Past Reviews

Regional Reviews: Philadelphia

The Importance of Being Earnest
Walnut Street Theatre
Review by Rebecca Rendell


Alanna J. Smith, Daniel Fredrick,
Mary Martello, Jake Blouch,
and Lauren Sowa

Photo by Mark Garvin
Today we associate the Victorian era with sexual restraint and strict social codes of conduct, but as Algernon Moncrieff so aptly quips, “[t]he truth is rarely pure and never simple.” The Importance of Being Earnest is a polite and playful satire of Victorian morality with a lighthearted tone that belies its biting social commentary. Oscar Wilde's script is a sea of comic irony, wry satire, farcical near misses, and witty one liners. Director Bob Carlton's charmingly straightforward production barely skims the surface of humor available in Wilde's spectacular play, but along with a stunning set and gorgeous costumes, that is enough to create a thoroughly amusing theatrical experience.

The action in Earnest centers around young gadabout Algernon Moncrieff and his slightly more serious friend Jack Worthington. Jack plans to propose to Algernon's cousin Gwendolen, but her mother Lady Bracknell is not at all convinced that Jack possesses adequate social possibilities. The bachelors both have secrets to hide, but things start to get really complicated when Algernon falls in love with Jack's sheltered ward Cecily Cardew.

Jake Blouch gives a solid performance as Jack Worthington and Alanna J. Smith is delightful as young Cecily, but it is Mary Martello's turn as the matronly Lady Bracknell that steals the show. Martello delivers a Victorian grande dame while still giving the audience an occasional glimpse of Bracknell's humanity. In a role that can easily become comedy caricature, the nuance in Martello's performance is a gift. Unfortunately, there is no nuance in Daniel Fredrick's depiction of Algernon, which starts out over the top and has nowhere to go from there.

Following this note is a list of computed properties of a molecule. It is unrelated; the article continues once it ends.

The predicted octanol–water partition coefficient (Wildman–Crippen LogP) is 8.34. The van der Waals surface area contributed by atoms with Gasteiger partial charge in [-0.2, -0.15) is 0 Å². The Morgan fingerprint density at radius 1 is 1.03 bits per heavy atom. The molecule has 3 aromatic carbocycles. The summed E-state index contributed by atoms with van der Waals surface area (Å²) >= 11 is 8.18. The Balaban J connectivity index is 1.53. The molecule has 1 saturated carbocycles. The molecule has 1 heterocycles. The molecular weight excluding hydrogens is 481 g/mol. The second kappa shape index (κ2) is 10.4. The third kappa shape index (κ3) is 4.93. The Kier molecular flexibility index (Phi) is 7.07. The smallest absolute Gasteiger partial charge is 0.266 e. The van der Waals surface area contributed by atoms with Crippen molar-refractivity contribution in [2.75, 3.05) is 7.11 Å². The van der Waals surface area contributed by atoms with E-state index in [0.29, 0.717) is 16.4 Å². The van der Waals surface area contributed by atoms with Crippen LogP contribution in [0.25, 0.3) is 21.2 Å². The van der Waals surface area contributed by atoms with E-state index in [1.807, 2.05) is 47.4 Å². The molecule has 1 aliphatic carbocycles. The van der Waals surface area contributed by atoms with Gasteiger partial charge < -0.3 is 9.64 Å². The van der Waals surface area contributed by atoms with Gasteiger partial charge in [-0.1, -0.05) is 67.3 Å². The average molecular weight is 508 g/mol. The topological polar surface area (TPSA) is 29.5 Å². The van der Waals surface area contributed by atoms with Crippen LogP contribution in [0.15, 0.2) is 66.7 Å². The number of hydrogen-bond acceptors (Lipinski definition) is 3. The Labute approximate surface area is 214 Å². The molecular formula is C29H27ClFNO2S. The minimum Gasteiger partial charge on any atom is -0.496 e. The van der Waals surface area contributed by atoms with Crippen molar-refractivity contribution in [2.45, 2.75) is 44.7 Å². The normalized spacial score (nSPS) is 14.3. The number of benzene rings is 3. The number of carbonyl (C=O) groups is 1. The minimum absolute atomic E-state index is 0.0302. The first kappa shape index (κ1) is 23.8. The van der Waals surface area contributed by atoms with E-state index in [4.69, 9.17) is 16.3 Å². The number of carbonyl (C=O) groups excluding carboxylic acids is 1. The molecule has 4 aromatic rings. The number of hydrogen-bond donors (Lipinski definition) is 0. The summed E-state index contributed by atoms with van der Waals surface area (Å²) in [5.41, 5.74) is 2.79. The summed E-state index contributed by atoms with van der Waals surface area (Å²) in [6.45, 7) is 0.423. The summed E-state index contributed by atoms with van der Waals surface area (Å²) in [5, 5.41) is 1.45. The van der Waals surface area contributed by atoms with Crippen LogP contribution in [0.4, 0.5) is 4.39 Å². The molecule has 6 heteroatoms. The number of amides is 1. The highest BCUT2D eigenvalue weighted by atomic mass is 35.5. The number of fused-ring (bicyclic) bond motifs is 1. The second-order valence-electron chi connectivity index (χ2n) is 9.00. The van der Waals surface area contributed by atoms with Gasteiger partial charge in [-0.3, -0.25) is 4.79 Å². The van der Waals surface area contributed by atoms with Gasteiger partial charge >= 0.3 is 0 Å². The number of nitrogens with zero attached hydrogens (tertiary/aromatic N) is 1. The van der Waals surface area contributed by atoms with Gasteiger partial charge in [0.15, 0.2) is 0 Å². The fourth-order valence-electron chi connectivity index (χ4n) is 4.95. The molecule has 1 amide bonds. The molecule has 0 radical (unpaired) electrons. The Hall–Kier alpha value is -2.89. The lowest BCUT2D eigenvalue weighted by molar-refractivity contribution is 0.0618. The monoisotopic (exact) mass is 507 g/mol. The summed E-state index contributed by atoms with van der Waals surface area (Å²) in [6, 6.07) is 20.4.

Mark Mariani's luxurious costume designs are dazzling from start to finish, but Martello's dress and hat (oh that hat!) combination in the second act is particularly delicious. Robert Koharchik's set design is similarly lush. I would gladly spend an afternoon reading in the flower-filled garden of Jack's country house.

Carlton's glittering production is a great pleasure to watch, even though it does not offer any innovation or special insight. There are lots of laughs throughout, though the cast does not attempt to bring out the subtle winks or acerbic irony that can make The Importance of Being Earnest uniquely hilarious. In the end ,Carlton delivers a visually stunning, well paced, funny play that will only seem less than fantastic to those of us who have been lucky enough to see just how funny Earnest can be.

The Importance of Being Earnest runs through April 30, 2017, at the Walnut Street Theatre, 825 Walnut Street, Philadelphia, PA. For tickets and information, call 215-574-3550 or 800-982-2787. Tickets are also available online 24/7 by visiting www.WalnutStreetTheatre.org or Ticketmaster.

The Cast:
Lane (Manservant): Kevin Bergen*
John Worthington: Jake Blouch*
Algernon Moncrieff: Daniel Fredrick*
Lady Bracknell: Mary Martello*
Miss Prism: Ellie Mooney*
Rev. Canon Chasuble: Peter Schmitz*
Cecily Cardew: Alanna J. Smith*
Gwendolen Fairfax: Lauren Sowa*
* Member, Actors' Equity Association, the union of professional actors and stage managers in the United States

Production and Design Staff:
Director: Bob Carlton
Scenic Design: Robert Koharchik
Costume Design: Mark Mariani
Lighting Design: Stuart Duke
Sound Design: Elizabeth Atkinson


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